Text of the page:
Ocean Water Has Record Temperature Off San Diego Coast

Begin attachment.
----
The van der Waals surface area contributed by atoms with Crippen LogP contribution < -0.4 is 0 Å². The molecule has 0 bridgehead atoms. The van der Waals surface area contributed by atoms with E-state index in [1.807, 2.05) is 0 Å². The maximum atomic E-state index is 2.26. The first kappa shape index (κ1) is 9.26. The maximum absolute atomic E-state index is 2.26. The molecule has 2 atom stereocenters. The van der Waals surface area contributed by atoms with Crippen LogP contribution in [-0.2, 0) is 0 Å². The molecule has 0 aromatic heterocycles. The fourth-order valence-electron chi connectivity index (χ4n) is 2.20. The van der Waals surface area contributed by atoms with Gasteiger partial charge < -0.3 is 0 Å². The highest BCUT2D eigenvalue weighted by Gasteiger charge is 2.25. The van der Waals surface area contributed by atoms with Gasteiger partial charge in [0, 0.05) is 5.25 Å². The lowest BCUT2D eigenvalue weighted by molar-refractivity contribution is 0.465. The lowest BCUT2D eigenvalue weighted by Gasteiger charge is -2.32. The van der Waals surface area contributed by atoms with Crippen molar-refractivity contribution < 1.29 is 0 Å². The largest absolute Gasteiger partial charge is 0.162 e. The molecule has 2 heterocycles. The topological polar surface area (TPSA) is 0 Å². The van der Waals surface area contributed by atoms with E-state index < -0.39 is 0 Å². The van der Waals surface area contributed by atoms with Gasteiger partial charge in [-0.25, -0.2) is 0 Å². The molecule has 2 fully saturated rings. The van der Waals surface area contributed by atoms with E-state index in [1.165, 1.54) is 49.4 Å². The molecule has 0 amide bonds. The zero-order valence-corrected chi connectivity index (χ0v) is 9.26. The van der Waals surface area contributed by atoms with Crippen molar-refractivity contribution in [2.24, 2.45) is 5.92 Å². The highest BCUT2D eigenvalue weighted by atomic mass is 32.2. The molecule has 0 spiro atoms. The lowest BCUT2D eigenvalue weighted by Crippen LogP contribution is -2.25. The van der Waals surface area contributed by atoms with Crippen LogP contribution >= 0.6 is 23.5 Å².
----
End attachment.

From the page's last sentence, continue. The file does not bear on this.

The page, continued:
Speaker 1: 00:00 A stretch of high temperatures in the eighties and nineties in San Diego is not that unusual in August, but with humidity's also near 80%, that is not typical San Diego weather. However, it might be something we're going to have to get used to the heat and humidity we've been experiencing for the past two weeks can be traced back to changes in the Earth's climate and those uncomfortable conditions could become more frequent in the coming years. Joining me is Alexander Gershwin of he is a climate scientist with the Scripps institution of oceanography and Alexander Sasha. Welcome to the program. Speaker 2: 00:38 Thanks Maureen. Nice to be back with you. Speaker 1: 00:40 Now, we've heard that this heat wave is being caused by a heat dome. That's been covering a large section of the Western States, but what is causing the humidity? Speaker 2: 00:51 The humidity and heat waves in California has been increasing over a decade since the eighties, pretty much, uh, in the summertime heat waves because of the warming of the ocean. Speaker 1: 01:06 What part of the ocean in particular, do we know Speaker 2: 01:10 It's really the Pacific ocean West of Bucca, California. That's been warming more than, uh, than most other parts of the global ocean. The global ocean has been warming as well, but there are these bullseyes of accelerated warming and that's one of them. And, uh, when, uh, that air is delivered to California, it's a, it tends to be warmer, but, but much more humid, the amount of humidity that the air can hold really depends, um, exponentially on temperature. So if it's a little bit warmer and you've got saturated there, sitting over the ocean is going to be a lot more human. Speaker 1: 01:48 No, the water temperature recorded at Scripps pier last week. It was more than 77 degrees and only a few weeks ago, it was in the fifties. Is that evidence that, of that warmer water being pulled in our direction. Speaker 2: 02:02 I was talking specifically of the air. That's been sitting over that warmer water being pulled in our direction, but certainly, you know, when our coastal waters, you know, just off the coast of the California bite is warmer. We feel the humidity very directly. We don't even need to have a heat wave for that. And, and certainly, um, the water temperature, uh, right here of our coast has been jumping around a lot, uh, this, this summer so far, you know, in, uh, uh, in mid-July over a period of one day, it went from a repeat for that day, uh, to record cold, uh, for the next day. Wow. Speaker 1: 02:47 Wow. We've been hearing for years that climate change will have the effect of making California warmer, but also dryer. So where does this access of humidity fit into that picture? So basically the dry season Speaker 2: 03:01 Is getting longer with climate change because the expanding subtropical belt basically makes our dry season longer and the wet season gets squeezed into the peak of winter. Speaker 1: 03:16 Now we all know that a wet heat is more uncomfortable than a dry heat, but why is it more uncomfortable? Speaker 2: 03:22 Well, when it gets really hot, then, um, uh, we start cooling off more efficiently by sweating. When the sweat evaporates from our skin, it calls the skin down. Actually the same thing happens on the global level when, when water evaporates from the ocean or from, or from a human surface, when there's more humidity in the air that sweat just doesn't evaporate as efficiently. And we've all felt when it's humid, the, uh, the sweat runs off, it stays on our scan and it just makes us wet, but not, uh, cool. Speaker 1: 03:56 Can this kind of heat cause people to get sick, Speaker 2: 03:59 Certainly. And especially since we're not really acclimated to humid heat in this part of the world. And, uh, you know, the other thing that the humidity in the air does is it prevents the temperature from cooling down at night. So the nights remain much hotter, uh, than they would be during dry heat waves. And we don't get the respect from the heat people with preexisting conditions, especially that make them more vulnerable to heat, begin to get sick. And, uh, some people die. Speaker 1: 04:31 Now, if we're going to be seeing more of these stretches of hot and humid weather in the summer, how do you think San Diego needs to prepare for them? Speaker 2: 04:39 I think that during the time of COVID specifically, we can't really tell people to crowd into a cooling centers. So some adjustment needs to be made in that respect. Also, when a nights are hot during this humid heat waves, cooling centers are closed, then there's gotta be some other way that we intervene to reduce the health impacts of this humid heat. Speaker 1: 05:09 I read that you were thinking that maybe we could adjust electricity rates for people who need to run their AC a little bit longer. Speaker 2: 05:17 Of course. Yeah. We're thinking about, um, you know, these crises, uh, uh, piling up on top of each other, you know, there's a health crisis with COVID, there's an economic crisis also related to COVID locked down and, um, uh, you know, people, even if they have air conditioning, they, they may be less likely to, uh, turn it on if they're unemployed and can't afford it. Uh, health and extreme weather events have to be considered in the context of everything else that's going on. Speaker 1: 05:50 I've been speaking with Alexander Goshen off. He is a climate scientist with this Scripps institution of oceanography. And thank you so much for joining us, Speaker 2: 06:00 Maureen.